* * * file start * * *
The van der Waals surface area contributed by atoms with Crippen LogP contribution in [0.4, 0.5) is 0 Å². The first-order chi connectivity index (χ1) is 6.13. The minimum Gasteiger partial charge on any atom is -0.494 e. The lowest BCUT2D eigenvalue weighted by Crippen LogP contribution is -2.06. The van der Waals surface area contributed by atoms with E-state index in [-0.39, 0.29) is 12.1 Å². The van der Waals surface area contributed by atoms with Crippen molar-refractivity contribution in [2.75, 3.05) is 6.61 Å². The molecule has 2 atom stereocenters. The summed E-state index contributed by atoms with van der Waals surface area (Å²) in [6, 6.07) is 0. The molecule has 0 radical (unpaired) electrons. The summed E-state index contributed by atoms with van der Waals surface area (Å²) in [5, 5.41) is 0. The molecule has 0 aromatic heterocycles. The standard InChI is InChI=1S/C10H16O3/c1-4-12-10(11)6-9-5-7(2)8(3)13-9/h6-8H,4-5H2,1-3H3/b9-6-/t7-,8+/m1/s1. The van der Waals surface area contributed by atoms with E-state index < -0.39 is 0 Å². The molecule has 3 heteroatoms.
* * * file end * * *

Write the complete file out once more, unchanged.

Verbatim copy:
The van der Waals surface area contributed by atoms with Crippen LogP contribution in [0.4, 0.5) is 0 Å². The first-order chi connectivity index (χ1) is 6.13. The minimum Gasteiger partial charge on any atom is -0.494 e. The lowest BCUT2D eigenvalue weighted by Crippen LogP contribution is -2.06. The van der Waals surface area contributed by atoms with E-state index in [-0.39, 0.29) is 12.1 Å². The van der Waals surface area contributed by atoms with Crippen molar-refractivity contribution in [2.75, 3.05) is 6.61 Å². The molecule has 2 atom stereocenters. The summed E-state index contributed by atoms with van der Waals surface area (Å²) in [6, 6.07) is 0. The molecule has 0 radical (unpaired) electrons. The summed E-state index contributed by atoms with van der Waals surface area (Å²) in [5, 5.41) is 0. The molecule has 0 aromatic heterocycles. The standard InChI is InChI=1S/C10H16O3/c1-4-12-10(11)6-9-5-7(2)8(3)13-9/h6-8H,4-5H2,1-3H3/b9-6-/t7-,8+/m1/s1. The van der Waals surface area contributed by atoms with E-state index < -0.39 is 0 Å². The molecule has 3 heteroatoms.